Chester Step Test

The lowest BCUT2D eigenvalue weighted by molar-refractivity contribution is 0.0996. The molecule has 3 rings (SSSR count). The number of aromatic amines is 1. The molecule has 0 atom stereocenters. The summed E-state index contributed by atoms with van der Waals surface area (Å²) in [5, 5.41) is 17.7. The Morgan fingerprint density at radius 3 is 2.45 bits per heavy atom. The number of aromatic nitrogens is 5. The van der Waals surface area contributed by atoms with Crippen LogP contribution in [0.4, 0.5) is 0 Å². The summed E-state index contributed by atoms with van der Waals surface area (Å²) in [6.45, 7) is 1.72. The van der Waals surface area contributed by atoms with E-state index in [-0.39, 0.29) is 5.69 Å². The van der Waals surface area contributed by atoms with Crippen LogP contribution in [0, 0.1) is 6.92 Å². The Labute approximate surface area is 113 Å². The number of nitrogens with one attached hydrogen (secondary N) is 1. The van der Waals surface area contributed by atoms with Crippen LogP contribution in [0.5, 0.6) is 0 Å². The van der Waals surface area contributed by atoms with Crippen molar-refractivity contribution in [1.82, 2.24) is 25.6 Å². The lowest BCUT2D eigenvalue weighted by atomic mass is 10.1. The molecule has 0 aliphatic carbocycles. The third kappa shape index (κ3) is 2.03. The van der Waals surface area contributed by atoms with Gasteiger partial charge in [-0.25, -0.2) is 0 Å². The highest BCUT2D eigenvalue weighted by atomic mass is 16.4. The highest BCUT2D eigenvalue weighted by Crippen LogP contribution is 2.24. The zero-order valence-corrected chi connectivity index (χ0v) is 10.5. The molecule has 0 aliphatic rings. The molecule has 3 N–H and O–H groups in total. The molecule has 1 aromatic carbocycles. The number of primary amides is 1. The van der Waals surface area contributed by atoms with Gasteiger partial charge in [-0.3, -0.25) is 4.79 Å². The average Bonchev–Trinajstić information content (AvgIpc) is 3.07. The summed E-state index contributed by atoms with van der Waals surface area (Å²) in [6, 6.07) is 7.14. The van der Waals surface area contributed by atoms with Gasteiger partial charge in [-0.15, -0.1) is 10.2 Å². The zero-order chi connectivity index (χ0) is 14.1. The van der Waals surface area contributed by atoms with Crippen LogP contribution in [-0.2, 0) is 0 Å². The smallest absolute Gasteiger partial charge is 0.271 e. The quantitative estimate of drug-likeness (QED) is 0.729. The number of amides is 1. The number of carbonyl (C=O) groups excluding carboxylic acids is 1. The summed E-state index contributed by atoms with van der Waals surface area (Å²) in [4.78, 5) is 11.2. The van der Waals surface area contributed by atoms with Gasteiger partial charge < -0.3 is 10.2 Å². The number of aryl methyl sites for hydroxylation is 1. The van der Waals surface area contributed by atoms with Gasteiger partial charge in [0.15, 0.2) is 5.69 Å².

Chester Step Test The Chester Step Test (CST) is a submaximal, multistage aerobic capacity test. The test requires a low step, heart rate monitor, instructional CD with stepping beat rhythms, rating of perceived exertion (RPE) chart and CST software calculator. The accompanying manual includes graphical datasheets and fitness rating norms geared to age and gender. Providing there are no medical contraindications to moderately vigorous exercise or stair-stepping, the subject is required to step onto and off a low step at a rate set by the beat on the accompanying CD. Every 2 min an instruction is given asking the tester to record the subject’s exercise heart rate and RPE—and the stepping rate is then increased slightly. The test continues in this progressive manner until the subject reaches 80% of their maximum heart rate (HRMax) and/or reports a moderately vigorous level of exertion (RPE = 14). Aerobic capacity (or VO2Max) is then calculated by entering the exercise heart rates into the bespoke CST software (or by using the appropriate CST graphical datasheet). The test lasts for a maximum of 10 min. On a technical note, CST utilizes the well-established linear relationship between oxygen cost, heart rate and workload together with the American College of Sports Medicine’s (ACSM’s) metabolic cost of stepping equation, thus enabling aerobic capacity to be predicted from a statistical line of best fit [1–3]. View large Download slide View large Download slide Images supplied by https://www.cartwrightfitness.co.uk View large Download slide View large Download slide Images supplied by https://www.cartwrightfitness.co.uk What should you use it for? Many workplaces now have recommended aerobic capacity standards for certain groups of workers and CST is a highly suitable assessment tool for ‘fitness to work’ examinations. Whilst a number of industries test all subjects on a standard step height (e.g. 30 cm for UK fire services [4] and commercial divers [5]), CST can also be administered using different step heights (15, 20, 25 and 30 cm), thereby accommodating a wide range of ages and abilities with no gender bias. Guidelines for selecting step height are given in the CST manual. It is also a useful tool in a variety of clinical and rehabilitation settings to monitor patient aerobic fitness, recovery and exercise tolerance. Relevance to occupational health practitioners CST has been used globally for over two decades in a wide variety of workplace settings including the fire, police, prison, ambulance and military services, oil, gas and offshore wind farm industries and other scenarios where an aerobic capacity assessment is required. For example, the CST is widely used within the UK fire service where an aerobic capacity of 42.3 mlO2/kg/min is required for operational duties. Ease of use CST is straightforward to use. It is inexpensive, highly portable, easy to standardize and is a safely controlled submaximal test where heart rates and perceived exertion are monitored throughout. It is also highly repeatable, therefore ideal for test–retest scenarios. Time to master CST is uncomplicated to setup and conduct. Nevertheless, as with any test with which the practitioner is unfamiliar, time should be taken to rehearse, fully understand the physiological principles of the prediction of aerobic capacity from submaximal heart rates and practice the test to achieve best and meaningful interpretation of results. The CST manual is therefore a highly recommended reference read. For organizations who request in-house staff training, a 1-day professional development seminar delivered by Professor Sykes is available. This ensures that all test administrators are fully confident and consistent in their approach, understanding and interpretation of results. Further details from: kskevinsykes@gmail.com. Pros and cons CST is a simple, inexpensive test designed to assess aerobic capacity and overall fitness rating. However, as with all other submaximal fitness tests based on heart rate responses, the error margin is around 10–15%. Sources of error include: variability in predicted HRMax, nerves and anxiety elevating exercise heart rates and inability to maintain correct stepping rhythm. CST is therefore best used in situations where a good estimate of aerobic capacity is required. However, it is not suited to scenarios where a precise measurement is essential. As the CST is highly reliable on a test–retest basis, it is well suited to monitoring changes. Cost and where it can be obtained Cartwright Fitness (www.cartwrightfitness.co.uk/chester-step-test) is the official suppliers of CST equipment, software and resources: Items can be purchased separately or the full CST kit from £156 (inc. tax). Bespoke software is now also available for UK firefighter assessments. A CST 5th Edition is due for release in February 2018. References 1. American College of Sports Medicine. ACSM’s Guidelines for Exercise Testing and Prescription . 7th edn. Baltimore, MD: Williams & Wilkins, 2008. 2. Latin RW, Berg K, Kissinger K, Sinnett A, Parks L. The accuracy of the ACSM stair-stepping equation. Med Sci Sports Exerc  2001; 33: 1785– 1788. Google Scholar CrossRef Search ADS PubMed  3. Sykes K, Roberts A. The Chester Step Test—a simple yet effective tool for the prediction of aerobic capacity. Physiotherapy  2004; 90: 183– 188. Google Scholar CrossRef Search ADS   4. Chief Fire Officers Association. Physical Fitness Tests . CFOA Pubs, 2017. http://www.cfoa.org.uk/11714. 5. Health and Safety Executive. The Medical Examination and Assessment of Commercial Divers (MA1) . Norwich, UK: HSE Books, 2015. https://books.hse.gov.uk/. © The Author(s) 2018. Published by Oxford University Press on behalf of the Society of Occupational Medicine. All rights reserved. For Permissions, please email: journals.permissions@oup.com http://www.deepdyve.com/assets/images/DeepDyve-Logo-lg.png Occupational Medicine Oxford University Press